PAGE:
Not unlike the rest of the industry, HPE is moving to a subscription-based, everything-as-a-service business with its GreenLake offering, and earlier this week, the company announced that its storage business is the latest to receive that treatment.
HPE unveiled a new storage-as-a-service subscription model that gives channel partners a cloud software-based provisioning platform with a bevy of features. It features a new Data Services Cloud Console, a suite of new subscription storage data services, as well as new storage systems such as all-NVMe Alletra 6000 and 9000 systems.
The new cloud-based data services are all available with the HPE GreenLake pay-per-use, on-premises cloud services platform.
“Organizations face a complex web of fragmented hardware, software, and manual processes, making it difficult for them to compete and innovate in a constantly changing marketplace,” said Antonio Neri, president and CEO, HPE in a statement. “HPE was the first to recognize the need to deliver a unified and consistent cloud experience, from edge to cloud, with HPE GreenLake.”
New HPE Canada president has high hopes for GreenLake and Ezmeral platforms
The latest announcement has been a long-time coming, according to Tom Black, HPE Storage senior vice-president and general manager, but it’s going to elevate the competition across the mission-critical storage market.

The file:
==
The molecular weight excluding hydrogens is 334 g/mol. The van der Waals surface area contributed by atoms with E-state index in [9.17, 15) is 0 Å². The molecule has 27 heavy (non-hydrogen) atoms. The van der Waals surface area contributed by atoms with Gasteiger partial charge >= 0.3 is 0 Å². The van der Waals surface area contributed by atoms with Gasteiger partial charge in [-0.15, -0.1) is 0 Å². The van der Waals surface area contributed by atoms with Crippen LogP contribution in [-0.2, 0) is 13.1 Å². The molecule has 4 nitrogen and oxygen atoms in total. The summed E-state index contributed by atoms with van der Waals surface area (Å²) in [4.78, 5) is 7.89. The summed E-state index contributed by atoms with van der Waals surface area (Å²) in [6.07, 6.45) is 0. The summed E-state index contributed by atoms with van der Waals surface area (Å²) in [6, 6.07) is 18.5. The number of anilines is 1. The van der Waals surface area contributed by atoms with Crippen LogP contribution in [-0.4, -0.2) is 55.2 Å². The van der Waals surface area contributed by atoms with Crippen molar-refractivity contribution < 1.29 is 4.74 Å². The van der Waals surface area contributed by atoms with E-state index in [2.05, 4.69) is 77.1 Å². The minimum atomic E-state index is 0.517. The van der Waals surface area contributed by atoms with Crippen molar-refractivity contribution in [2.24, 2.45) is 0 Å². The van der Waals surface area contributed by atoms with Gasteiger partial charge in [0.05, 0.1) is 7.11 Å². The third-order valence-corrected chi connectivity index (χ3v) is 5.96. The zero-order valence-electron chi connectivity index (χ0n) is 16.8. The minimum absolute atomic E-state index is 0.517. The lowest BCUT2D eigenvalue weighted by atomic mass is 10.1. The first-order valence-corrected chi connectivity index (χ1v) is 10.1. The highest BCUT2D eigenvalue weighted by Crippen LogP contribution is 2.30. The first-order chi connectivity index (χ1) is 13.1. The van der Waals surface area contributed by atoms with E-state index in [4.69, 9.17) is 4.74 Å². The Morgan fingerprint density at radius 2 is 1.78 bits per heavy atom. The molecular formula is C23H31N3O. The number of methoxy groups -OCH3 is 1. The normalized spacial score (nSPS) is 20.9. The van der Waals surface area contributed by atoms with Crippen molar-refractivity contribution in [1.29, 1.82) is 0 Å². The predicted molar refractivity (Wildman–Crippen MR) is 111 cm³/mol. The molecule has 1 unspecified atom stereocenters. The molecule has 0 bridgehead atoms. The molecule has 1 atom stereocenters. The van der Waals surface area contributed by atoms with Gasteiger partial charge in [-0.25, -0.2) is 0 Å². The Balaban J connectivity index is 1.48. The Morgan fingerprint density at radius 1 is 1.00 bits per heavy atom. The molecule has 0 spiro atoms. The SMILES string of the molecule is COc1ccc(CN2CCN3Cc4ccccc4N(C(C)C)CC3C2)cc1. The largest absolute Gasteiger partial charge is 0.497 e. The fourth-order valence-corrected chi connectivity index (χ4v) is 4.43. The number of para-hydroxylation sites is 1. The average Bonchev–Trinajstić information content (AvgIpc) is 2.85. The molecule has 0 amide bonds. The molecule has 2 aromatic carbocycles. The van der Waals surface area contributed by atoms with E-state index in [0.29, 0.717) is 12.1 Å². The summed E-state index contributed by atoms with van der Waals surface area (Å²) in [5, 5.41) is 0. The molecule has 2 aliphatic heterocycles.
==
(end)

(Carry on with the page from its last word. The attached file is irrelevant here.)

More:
“Our CEO, Antonio Neri really came out extremely strongly in 2018, saying that we were going to be the edge to cloud platform as a service company. That wasn’t an idle comment,” Black told reporters on a virtual briefing prior to the official announcement. “With our cloud console, we’re giving people the ability to manage not just their classic data centre assets, but manage their edge assets at scale.”
Black says the key to building the new cloud-native, software-defined storage platform was leveraging Aruba’s cloud-first Aruba Central software and transforming it into a SaaS-based storage-as-a-service platform. Before leading the storage business at HPE, Black was the head of the Aruba cloud-first software switching business.
HPE dropped its storage data services announcement right before Dell Technologies’ touted its own as-a-service platform called APEX during its World Digital Experience conference on May 5.